“Aside from her warmth, I most remember the Wallabees. Those funny, natural-suede shoes, popular in the ‘70s,were a staple of Martha’s wardrobe. I can still see her striding confidently down the hall to her locker in Western Junior High. It was 1974 and Martha was a new student in 9th grade. But she just wasn’t any new student; she was special. She was from California! She was blonde! She was fun and exciting and different! None of us had known anyone like her. And that smile was infectious. It was hard NOT to be happy when you were around her. She was always laughing, forever upbeat. There really was no one that didn’t like her in school. And her personality alone made her stand out. "Mox" was what people called her and what she signed on those class notes to me before folding them up into two-inch squares and passing them. She always knew the latest gossip, what was going on, or simply how to make you feel special. She was interesting and interested in others. She didn’t try to bring attention to herself, but by being friendly with others, always had a loyal following. There were 3 of us that I considered Martha’s best friends. All four of us, or any combination of us, were always together. Alison knew her first and their moms grew to be friends. Alison introduced Christy and me to Martha. We all were on the yearbook staff. Alison, Martha, and I were in Ski Club and went on weekend ski trips together, along with our other friend, Sidney. Christy, Martha and I went on a charted bus trip to Washington D.C. with our Government class. We also formed a Western Answer Bowl team and were runners-up. Martha and I played on the girls’ basketball team, and all of us went to the movies, hung out at each other’s homes, and talked incessantly on the phone. Martha was a loyal friend --- I knew this because she constantly talked about her best friends back in Piedmont,California: Carrie, Lynne, Karen, Jane, and others. During the summer after 9th grade, when Christy and I went off to horse camp in New Hampshire, Martha went to Lake Tahoe to see some of these friends. The letters she wrote reminded me how much she enjoyed her ‘old’ friends but especially how much fun she had seeing them again. I realize that trip back was the last time they would see her. Martha wasn’t only popular with girls, she was also extremely popular with boys. She was fun and funny and the boys loved that. I think her older brother, John, kept a close eye on her as they grew closer with age and while she dated her boyfriend, Jeff, in 9th grade. She looked up to her brother and I think was very proud to be starting the following year at Greenwich High School, which he also attended. Martha loved to do fun and different things. I particularly remember the surprise 15th birthday party she planned for me and held at her house. We played goofy games and acted like little kids. It was just four best friends and Martha’s boyfriend, Jeff. They all pitched in and bought me an AM/FM alarm clock radio. I kept that present for years even after it no longer worked because Martha and the others had given it to me. Another very special time we had was when Mrs. Moxley took the four of us to New York City to see Tommy, the movie. All of us had been to the City before, being only an hour away. It was very special, however, to be fifteen and go to New York just to see a movie and have lunch. It was these fun and simple times that I remember most about 9th grade, the year a great girl came to our school. That was Martha: having fun and doing things with friends and family. She found time for everyone and everyone wanted to spend time with her. She was a magnet; her warm, funny, caring, and outgoing disposition captivated everybody and earned her ‘best personality’ in the yearbook. Her smile brightened everyone’s day. Her joyful, carefree laugh filled everyone’s heart. I remember her smile and her laugh, but I would do anything to see her Wallabees walking down the hall toward me again.” ~ Mei (Stone) Versailles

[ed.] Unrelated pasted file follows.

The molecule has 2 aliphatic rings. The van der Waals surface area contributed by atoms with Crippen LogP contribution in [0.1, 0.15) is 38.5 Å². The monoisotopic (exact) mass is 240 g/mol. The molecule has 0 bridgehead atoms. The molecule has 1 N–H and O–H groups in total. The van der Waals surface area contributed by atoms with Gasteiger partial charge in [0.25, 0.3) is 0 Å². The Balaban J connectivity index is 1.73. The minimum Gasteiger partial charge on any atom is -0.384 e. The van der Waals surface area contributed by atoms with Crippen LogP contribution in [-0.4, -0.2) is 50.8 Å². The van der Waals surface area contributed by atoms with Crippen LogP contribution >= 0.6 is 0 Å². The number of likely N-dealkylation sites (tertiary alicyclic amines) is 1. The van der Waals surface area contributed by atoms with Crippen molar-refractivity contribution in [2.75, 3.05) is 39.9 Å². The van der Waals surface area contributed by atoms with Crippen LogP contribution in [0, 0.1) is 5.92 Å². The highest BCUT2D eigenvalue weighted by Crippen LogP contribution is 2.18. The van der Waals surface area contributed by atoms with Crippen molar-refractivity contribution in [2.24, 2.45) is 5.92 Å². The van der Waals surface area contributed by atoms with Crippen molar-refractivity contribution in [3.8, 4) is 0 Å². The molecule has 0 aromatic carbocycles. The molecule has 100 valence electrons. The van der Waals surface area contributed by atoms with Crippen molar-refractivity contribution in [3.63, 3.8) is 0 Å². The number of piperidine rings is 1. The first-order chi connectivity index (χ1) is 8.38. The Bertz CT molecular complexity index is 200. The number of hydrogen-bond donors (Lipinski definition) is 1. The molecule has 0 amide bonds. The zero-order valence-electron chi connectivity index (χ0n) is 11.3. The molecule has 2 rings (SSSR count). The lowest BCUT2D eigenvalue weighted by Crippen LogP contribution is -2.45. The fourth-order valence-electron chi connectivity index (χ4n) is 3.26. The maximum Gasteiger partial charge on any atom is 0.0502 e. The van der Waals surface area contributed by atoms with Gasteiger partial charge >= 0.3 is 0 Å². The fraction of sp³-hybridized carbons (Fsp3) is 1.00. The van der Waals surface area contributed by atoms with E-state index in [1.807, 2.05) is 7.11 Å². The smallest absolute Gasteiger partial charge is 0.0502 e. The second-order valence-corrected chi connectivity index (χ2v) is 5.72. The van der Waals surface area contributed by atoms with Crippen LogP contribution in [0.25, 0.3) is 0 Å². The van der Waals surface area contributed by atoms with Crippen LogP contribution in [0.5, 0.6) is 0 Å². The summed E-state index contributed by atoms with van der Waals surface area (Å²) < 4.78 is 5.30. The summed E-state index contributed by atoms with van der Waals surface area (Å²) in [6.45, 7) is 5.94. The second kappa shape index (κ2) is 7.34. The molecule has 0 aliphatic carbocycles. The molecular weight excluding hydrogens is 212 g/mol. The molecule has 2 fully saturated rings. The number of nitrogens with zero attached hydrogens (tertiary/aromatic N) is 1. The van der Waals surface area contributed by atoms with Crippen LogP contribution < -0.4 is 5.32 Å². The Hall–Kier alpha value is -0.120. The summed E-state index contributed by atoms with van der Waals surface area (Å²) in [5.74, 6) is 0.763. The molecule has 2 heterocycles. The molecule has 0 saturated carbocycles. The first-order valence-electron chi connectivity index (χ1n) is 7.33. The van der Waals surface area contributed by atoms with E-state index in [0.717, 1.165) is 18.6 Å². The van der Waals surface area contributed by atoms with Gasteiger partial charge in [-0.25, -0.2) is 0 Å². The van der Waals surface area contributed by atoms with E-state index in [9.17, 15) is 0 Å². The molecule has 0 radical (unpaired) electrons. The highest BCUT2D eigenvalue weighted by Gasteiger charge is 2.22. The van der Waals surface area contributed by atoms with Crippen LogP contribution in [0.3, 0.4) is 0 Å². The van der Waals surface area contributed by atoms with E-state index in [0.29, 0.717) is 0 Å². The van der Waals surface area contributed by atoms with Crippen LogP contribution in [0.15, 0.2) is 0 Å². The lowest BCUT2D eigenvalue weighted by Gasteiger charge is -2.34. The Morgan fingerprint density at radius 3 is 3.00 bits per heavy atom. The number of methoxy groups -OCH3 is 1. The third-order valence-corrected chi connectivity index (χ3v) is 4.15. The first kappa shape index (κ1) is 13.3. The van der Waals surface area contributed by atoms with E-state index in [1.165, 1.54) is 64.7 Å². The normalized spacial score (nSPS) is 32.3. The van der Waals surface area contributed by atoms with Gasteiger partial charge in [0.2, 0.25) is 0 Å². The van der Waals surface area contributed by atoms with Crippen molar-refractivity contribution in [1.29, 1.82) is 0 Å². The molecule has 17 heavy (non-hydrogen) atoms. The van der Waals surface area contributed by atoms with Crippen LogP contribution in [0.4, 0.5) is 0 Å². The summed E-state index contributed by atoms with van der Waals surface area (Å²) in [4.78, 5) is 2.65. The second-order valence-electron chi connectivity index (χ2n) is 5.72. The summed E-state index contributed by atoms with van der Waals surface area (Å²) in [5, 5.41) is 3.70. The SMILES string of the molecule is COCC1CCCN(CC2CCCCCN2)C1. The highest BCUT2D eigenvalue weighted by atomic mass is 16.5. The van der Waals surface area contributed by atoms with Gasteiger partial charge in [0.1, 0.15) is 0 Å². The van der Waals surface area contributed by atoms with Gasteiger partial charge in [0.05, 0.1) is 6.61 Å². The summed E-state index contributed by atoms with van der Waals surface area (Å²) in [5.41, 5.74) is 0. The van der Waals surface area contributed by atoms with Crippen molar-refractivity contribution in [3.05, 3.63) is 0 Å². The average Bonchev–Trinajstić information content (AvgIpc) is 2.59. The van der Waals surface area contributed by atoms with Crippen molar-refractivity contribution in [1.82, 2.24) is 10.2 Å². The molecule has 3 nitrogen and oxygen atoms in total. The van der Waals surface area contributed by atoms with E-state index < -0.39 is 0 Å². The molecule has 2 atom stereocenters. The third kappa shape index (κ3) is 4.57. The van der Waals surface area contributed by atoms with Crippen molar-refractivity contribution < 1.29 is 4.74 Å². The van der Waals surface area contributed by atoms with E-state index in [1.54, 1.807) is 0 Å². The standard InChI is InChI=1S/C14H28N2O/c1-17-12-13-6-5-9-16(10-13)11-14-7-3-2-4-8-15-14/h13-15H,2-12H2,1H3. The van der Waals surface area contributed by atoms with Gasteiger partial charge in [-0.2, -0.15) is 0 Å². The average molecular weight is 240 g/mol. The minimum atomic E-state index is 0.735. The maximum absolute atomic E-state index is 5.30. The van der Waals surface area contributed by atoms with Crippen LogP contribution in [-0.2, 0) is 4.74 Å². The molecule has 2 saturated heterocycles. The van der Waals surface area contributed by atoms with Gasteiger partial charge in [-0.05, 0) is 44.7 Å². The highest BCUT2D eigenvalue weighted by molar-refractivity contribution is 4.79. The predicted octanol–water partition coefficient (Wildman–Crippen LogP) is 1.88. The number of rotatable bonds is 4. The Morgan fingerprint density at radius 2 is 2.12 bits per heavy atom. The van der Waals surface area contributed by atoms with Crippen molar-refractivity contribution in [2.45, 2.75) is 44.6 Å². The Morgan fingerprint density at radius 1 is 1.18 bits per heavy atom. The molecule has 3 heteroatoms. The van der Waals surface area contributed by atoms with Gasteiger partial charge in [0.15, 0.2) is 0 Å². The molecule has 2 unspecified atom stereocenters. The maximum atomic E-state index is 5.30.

I am told sometimes that I am a pretty empathic guy, but, I was surprised to be almost moved to tears while standing at her grave. The feeling of sadness and loss that stuck me was deeper then I thought possible. What caused me to feel for this young girl? I was only 4 years old at the time of her murder, and I didn’t know anything about her or her accused murder until they brought him in to the court house, his smug face flashing across every television in America. “Murder In Connecticut!” the headlines proclaimed, all media attention seemed to focus on this “Kennedy Cousin” with only the gruesome details of this poor girl, someone’s daughter.
Something caused me to grieve for her. Was it the loss of a bright future that this beautiful young girl never had the chance to live out. Or was it the unfairness that the so called “privileged” are accustomed to. But what I think bothered me most was that Martha had become more of a footnote in the story of her killer, I find that appalling. “The greatest gift in life is to be remembered.” I think its high time to remember Martha, not as the victim of a heinous crime, but for what she really was, a daughter, a sister, a friend, but most of all…Loved.
“Martha loved life and lived a very happy 15 years. She had a lot of friends. As hard as it is, it makes it easier knowing she lived a good life.” ~ Dorothy Moxley
Martha Elizabeth Moxley is buried in Putnam Cemetery in Greenwich, Ct. along side her father David Moxley who died in 1988 of a heart attack.